I raised a child all by myself for almost 9 years. I balked at marrying a soldier because I knew that I would be put in the position to act as a single mother due to the “needs of the Army”. But, naively, war was never one of those things we thought would fall under that heading.

As we are preparing for Iraq, Season 3 and I struggle with some new challenges in my life, I am forced to again face facts that I could very well end up being a single mother, for real (again). More from the buzzflash article:

Another statistic that is often overlooked is the number of children whose lives are changed forever when their parents are killed in Iraq. These kids never volunteered mom or dad to fight; many were not even born when their parents enlisted and, in some cases, deployed.

Such figures are not officially tracked, but we were able to identify that nearly 900 children had lost a parent in Iraq by December 2004 and 1,508 by March 2005. Extrapolated to the current casualty total, the figure today is probably somewhere around 2,200 children. This number is already higher than a tenth of the Americans who lost a father in Vietnam, and the amount of children left behind per death is more than twice as high.

One expert explains these results by noting that “the proportion of married soldiers is higher today than in any previous war.” That means higher rates of wives and husbands are being left widowed by the war.

The White House would rather ignore these inconvenient truths and pretend that death only happens “on their TV screens.” But the truth is that for thousands and thousands of people, death in Iraq is very real.

Every time I read articles like the one above, it bothers me that our president ran on a ticket claiming “compassionate conservatism” and “family values”. Of course, now we all know those are just empty platitudes. But, you do have to ask yourself, how come the “family values” crowd only comes out when they are afraid gay people will invade their marriages or that women will use birth control or have an abortion (and gawd forbid, save the welfare state some money by not bringing into the world a child who will require food stamps to raise)?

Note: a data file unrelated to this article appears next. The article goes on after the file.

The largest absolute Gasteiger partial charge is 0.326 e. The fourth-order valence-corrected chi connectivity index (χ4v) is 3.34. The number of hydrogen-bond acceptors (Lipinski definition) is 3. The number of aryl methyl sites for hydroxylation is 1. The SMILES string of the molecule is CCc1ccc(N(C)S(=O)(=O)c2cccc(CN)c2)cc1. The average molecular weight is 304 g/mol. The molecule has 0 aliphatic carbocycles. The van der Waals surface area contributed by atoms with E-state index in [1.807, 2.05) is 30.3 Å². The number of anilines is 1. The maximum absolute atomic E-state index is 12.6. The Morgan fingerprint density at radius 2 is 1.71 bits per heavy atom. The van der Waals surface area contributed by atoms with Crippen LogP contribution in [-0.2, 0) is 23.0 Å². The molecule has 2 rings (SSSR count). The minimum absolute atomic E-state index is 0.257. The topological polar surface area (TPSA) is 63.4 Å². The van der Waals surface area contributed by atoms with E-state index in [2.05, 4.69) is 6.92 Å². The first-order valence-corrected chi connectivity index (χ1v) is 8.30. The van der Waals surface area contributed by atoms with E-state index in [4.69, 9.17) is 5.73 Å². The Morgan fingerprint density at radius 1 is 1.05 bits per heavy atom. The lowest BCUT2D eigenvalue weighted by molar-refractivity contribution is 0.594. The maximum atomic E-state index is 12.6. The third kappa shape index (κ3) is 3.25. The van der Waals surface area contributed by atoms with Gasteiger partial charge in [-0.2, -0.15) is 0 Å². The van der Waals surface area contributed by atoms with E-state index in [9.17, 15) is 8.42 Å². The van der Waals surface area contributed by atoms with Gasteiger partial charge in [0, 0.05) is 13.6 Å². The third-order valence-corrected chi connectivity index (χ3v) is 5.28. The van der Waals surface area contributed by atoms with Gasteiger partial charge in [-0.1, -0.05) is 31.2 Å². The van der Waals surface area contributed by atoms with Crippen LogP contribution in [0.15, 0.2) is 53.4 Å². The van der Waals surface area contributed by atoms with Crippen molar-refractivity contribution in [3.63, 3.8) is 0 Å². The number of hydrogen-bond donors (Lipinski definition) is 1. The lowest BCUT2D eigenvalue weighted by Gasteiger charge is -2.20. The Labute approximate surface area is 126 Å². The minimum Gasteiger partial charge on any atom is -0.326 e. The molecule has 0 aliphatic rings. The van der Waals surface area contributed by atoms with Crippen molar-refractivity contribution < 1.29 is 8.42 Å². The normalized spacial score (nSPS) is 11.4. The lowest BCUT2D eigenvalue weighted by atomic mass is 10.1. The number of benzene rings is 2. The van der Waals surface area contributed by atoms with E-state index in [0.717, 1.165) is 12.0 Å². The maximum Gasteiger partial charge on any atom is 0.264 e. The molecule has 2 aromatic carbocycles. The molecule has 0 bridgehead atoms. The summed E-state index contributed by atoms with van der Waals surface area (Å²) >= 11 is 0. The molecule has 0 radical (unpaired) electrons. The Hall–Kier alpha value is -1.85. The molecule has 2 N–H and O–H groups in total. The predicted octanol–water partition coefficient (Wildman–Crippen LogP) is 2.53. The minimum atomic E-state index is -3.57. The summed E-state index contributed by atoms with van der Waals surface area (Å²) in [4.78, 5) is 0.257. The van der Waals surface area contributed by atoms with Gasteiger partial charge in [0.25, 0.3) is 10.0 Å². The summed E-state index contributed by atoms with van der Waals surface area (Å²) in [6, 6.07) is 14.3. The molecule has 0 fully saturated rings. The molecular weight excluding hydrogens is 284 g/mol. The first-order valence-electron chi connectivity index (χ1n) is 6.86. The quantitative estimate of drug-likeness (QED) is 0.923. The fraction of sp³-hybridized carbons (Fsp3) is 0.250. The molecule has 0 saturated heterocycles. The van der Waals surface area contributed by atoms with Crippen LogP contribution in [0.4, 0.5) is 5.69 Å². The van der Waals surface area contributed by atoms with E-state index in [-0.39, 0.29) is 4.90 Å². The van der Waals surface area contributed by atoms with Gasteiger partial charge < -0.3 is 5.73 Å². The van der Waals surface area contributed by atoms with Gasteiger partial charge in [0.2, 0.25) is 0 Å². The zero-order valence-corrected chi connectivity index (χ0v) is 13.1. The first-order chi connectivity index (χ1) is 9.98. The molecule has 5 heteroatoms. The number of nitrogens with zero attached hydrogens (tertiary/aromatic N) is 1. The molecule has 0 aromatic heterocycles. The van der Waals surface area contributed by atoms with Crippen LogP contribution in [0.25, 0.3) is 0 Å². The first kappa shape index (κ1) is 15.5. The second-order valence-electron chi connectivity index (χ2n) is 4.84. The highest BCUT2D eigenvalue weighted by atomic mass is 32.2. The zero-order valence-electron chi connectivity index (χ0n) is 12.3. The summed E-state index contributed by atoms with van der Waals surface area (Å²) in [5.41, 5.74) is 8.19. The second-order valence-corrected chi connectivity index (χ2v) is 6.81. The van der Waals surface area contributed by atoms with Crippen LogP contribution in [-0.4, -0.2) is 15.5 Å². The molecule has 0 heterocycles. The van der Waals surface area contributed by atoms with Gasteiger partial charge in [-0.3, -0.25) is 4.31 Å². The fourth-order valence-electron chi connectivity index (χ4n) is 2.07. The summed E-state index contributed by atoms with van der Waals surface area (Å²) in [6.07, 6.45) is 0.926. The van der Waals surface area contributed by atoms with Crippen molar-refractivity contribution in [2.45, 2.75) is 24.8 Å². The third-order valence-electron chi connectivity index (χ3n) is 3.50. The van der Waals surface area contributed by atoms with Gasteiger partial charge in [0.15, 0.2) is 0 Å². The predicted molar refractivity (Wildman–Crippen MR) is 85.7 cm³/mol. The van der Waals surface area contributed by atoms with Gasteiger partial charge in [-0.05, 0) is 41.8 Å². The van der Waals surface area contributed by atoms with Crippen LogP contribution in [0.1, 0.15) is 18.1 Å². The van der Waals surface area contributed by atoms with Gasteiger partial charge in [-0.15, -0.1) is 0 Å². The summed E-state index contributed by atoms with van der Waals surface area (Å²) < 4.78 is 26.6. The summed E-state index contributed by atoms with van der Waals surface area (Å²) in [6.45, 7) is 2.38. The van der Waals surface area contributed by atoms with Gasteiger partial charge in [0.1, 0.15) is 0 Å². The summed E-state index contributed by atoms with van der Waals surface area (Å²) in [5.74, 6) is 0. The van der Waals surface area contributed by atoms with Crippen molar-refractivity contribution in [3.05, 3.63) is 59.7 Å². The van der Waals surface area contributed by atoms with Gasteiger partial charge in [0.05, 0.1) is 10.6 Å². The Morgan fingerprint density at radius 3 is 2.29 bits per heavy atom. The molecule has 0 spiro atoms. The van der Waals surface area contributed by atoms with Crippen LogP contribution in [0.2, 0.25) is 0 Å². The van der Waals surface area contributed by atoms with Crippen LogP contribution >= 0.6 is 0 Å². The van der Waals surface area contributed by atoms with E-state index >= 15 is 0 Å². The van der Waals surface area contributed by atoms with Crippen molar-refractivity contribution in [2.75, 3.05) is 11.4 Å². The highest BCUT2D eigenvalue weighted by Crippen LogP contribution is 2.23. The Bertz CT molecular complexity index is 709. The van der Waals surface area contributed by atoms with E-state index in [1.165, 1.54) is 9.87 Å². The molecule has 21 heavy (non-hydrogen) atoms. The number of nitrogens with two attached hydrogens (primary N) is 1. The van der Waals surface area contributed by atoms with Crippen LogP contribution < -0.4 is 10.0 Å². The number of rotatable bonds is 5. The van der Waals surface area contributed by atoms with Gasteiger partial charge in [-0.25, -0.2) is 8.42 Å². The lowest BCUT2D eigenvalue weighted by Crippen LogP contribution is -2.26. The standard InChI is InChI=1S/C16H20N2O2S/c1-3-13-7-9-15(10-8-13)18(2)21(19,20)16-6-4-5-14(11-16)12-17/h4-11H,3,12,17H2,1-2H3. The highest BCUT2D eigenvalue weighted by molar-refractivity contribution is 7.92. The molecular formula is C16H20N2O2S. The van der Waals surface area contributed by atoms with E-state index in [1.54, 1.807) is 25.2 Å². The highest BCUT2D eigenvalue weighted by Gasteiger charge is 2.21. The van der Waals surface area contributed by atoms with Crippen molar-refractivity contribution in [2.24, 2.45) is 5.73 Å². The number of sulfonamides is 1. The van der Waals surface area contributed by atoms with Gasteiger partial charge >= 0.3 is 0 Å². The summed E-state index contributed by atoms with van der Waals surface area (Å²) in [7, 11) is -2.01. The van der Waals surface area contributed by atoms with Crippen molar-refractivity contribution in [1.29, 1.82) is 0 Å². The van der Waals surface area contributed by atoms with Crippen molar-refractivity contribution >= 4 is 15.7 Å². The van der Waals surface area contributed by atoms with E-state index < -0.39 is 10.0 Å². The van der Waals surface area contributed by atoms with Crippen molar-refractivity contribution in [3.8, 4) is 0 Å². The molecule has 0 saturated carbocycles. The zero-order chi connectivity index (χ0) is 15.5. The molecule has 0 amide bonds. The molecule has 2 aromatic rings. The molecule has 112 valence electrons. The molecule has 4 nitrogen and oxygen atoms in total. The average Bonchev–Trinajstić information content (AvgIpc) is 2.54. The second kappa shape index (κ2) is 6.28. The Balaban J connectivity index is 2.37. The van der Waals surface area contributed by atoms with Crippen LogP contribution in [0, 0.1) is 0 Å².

If the “family values” crowd really were about putting their money where their mouth is, they should be storming Washington and screaming for our troops to come home. Aren’t they the ones who preach that gays shouldn’t marry because a child needs two parents (of opposite sex)? Aren’t they the ones who bad mouth women who wish to have babies without the benefit of fathers around? They claim this is a real crisis.

For this reason, the “family values” crowd should be shouting “Support The Troops…Bring Home The Mothers and The Fathers”.

My soldier serves honorably and stands by the contract he made with the Army. I have asked him point blank and although he does not “support” why we are in Iraq, he does not wish to quit.

Sadly, I do not wish to be a widow; I do not wish to be a single mother (again). At least gay people and single woman can make the choice for themselves (for the most part) how to create their families. They are willing to take full responsibility for that choice.

When it comes down to who comes home in a draped-coffin, soldiers and their families have almost no choice. They don’t get to decide who will be lucky enough to come back alive (if only a shell of their former self). They don’t get to decide which military spouse will be forced to raise a newborn who will never know their parent who died in this war based on lies. They don’t get to decide who will be left orphaned by a single parent.

Only our government can decide.

Our government has decided that our soldiers and their families should be willing to sacrifice for a war that never should have been, while their own offspring are only asked to sacrifice a few bucks at Nieman-Marcus.

How come when it comes to the single parents created by the war in Iraq, the “family values” crowd appears to be deafeningly silent?

“Support Real Family Values: Bring Our Troops Home”